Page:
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"The Times They Are A-Changin'": The Music of Protest

Rosenstone, Robert A. (1969) "The Times They Are A-Changin'": The Music of Protest. Annals of the American Academy of Political and Social Science, 382 . pp. 131-144. ISSN 0002-7162.

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Once a medium of vapid love lyrics, popular music in the 1960's has taken on a new seriousness. In the words of popular songs, young musicians have begun to express their alienation from and disdain for American institutions and mores. Part of this has taken the form of traditional attacks on war and intolerance. More significant, however, have been criticisms of the quality of life in an affluent society. In their music, youth have worried about such things as the impact of technology on man, the confused state of American sexual practices, and the repressive nature of supposedly democratic institutions. Affirming a strong faith in the freedom of the individual, song writers have turned their backs on pragmatic reality and have sought freedom in a transcendental exploration of man's internal reality. Part of this has been done with "mind-expanding drugs," and many songs have urged listeners on to the use of hallucinogens. For youth, music has come to serve the function of helping to define and codify the standards of their own subculture. And it has also put them in touch with more serious critiques of American life made by the intellectual community.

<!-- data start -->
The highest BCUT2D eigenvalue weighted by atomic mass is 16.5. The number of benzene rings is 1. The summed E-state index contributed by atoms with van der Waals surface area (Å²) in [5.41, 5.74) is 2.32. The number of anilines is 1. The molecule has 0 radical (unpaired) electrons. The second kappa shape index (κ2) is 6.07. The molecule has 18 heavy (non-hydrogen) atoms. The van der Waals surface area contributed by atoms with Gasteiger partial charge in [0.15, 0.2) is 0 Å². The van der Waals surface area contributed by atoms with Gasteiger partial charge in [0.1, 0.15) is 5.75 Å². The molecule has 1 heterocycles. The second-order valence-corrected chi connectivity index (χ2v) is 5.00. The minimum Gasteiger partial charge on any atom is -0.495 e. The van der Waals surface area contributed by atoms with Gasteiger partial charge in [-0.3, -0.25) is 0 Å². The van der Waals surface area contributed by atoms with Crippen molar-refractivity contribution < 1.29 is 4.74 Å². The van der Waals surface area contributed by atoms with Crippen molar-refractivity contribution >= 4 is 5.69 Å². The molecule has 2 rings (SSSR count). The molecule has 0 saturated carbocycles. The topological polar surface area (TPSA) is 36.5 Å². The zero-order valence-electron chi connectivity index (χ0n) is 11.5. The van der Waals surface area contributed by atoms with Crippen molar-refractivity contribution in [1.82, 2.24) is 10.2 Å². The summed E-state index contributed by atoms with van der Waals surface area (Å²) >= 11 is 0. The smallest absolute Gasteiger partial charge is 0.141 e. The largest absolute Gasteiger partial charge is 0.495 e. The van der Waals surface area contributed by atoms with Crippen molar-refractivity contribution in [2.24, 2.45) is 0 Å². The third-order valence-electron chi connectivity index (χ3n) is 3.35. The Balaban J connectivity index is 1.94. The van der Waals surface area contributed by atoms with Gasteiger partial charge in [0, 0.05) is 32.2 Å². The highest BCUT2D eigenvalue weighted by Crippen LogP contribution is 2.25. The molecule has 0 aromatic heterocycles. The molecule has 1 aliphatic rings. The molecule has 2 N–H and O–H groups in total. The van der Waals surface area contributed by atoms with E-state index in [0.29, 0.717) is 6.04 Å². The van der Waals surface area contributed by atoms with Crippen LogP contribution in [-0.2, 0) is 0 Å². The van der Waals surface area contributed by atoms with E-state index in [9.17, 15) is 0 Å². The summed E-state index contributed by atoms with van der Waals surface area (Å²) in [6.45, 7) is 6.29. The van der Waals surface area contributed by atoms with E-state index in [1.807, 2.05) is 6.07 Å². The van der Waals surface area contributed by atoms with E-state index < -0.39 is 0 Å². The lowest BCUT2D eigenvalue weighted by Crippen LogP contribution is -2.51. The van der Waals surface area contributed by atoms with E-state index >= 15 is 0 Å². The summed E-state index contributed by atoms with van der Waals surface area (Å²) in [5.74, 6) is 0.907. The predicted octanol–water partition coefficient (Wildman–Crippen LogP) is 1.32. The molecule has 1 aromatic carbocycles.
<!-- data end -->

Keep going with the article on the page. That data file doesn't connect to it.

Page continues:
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Additional Information:© 1969 American Academy of Political and Social Science. The author would like to thank his student and assistant Michael Henery for his research help on this paper, and even more for his aid in bridging the generation gap.
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Official Citation:Rosenstone, Robert A.. “"the Times They Are A-changin'": The Music of Protest”. Annals of the American Academy of Political and Social Science 382 (1969): 131–144
Usage Policy:No commercial reproduction, distribution, display or performance rights in this work are provided.
ID Code:62291
Deposited By: Tony Diaz
Deposited On:23 Nov 2015 19:42
Last Modified:03 Oct 2019 09:17

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